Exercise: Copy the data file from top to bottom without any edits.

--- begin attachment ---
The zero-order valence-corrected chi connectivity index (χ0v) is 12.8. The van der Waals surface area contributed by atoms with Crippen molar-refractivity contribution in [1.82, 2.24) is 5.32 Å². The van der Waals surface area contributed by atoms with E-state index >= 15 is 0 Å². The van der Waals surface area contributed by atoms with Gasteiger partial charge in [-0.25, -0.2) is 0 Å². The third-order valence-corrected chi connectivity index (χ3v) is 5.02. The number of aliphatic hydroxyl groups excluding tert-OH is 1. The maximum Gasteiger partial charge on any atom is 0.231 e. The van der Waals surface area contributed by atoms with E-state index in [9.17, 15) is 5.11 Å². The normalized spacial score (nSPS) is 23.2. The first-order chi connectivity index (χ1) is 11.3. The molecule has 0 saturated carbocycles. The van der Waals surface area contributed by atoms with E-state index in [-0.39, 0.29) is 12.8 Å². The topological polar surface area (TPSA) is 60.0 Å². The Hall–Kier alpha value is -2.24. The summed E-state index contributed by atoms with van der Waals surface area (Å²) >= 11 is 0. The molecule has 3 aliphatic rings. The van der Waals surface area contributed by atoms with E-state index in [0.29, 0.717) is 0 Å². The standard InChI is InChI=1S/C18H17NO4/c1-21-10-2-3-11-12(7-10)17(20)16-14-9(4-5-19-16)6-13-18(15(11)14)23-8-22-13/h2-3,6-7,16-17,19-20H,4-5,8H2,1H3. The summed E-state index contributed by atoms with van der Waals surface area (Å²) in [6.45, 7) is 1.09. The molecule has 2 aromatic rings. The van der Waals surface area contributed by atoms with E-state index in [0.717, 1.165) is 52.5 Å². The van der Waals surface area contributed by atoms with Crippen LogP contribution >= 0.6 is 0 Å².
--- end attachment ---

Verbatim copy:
The zero-order valence-corrected chi connectivity index (χ0v) is 12.8. The van der Waals surface area contributed by atoms with Crippen molar-refractivity contribution in [1.82, 2.24) is 5.32 Å². The van der Waals surface area contributed by atoms with E-state index >= 15 is 0 Å². The van der Waals surface area contributed by atoms with Gasteiger partial charge in [-0.25, -0.2) is 0 Å². The third-order valence-corrected chi connectivity index (χ3v) is 5.02. The number of aliphatic hydroxyl groups excluding tert-OH is 1. The maximum Gasteiger partial charge on any atom is 0.231 e. The van der Waals surface area contributed by atoms with E-state index in [9.17, 15) is 5.11 Å². The normalized spacial score (nSPS) is 23.2. The first-order chi connectivity index (χ1) is 11.3. The molecule has 0 saturated carbocycles. The van der Waals surface area contributed by atoms with E-state index in [-0.39, 0.29) is 12.8 Å². The topological polar surface area (TPSA) is 60.0 Å². The Hall–Kier alpha value is -2.24. The summed E-state index contributed by atoms with van der Waals surface area (Å²) >= 11 is 0. The molecule has 3 aliphatic rings. The van der Waals surface area contributed by atoms with E-state index in [0.29, 0.717) is 0 Å². The standard InChI is InChI=1S/C18H17NO4/c1-21-10-2-3-11-12(7-10)17(20)16-14-9(4-5-19-16)6-13-18(15(11)14)23-8-22-13/h2-3,6-7,16-17,19-20H,4-5,8H2,1H3. The summed E-state index contributed by atoms with van der Waals surface area (Å²) in [6.45, 7) is 1.09. The molecule has 2 aromatic rings. The van der Waals surface area contributed by atoms with E-state index in [0.717, 1.165) is 52.5 Å². The van der Waals surface area contributed by atoms with Crippen LogP contribution >= 0.6 is 0 Å².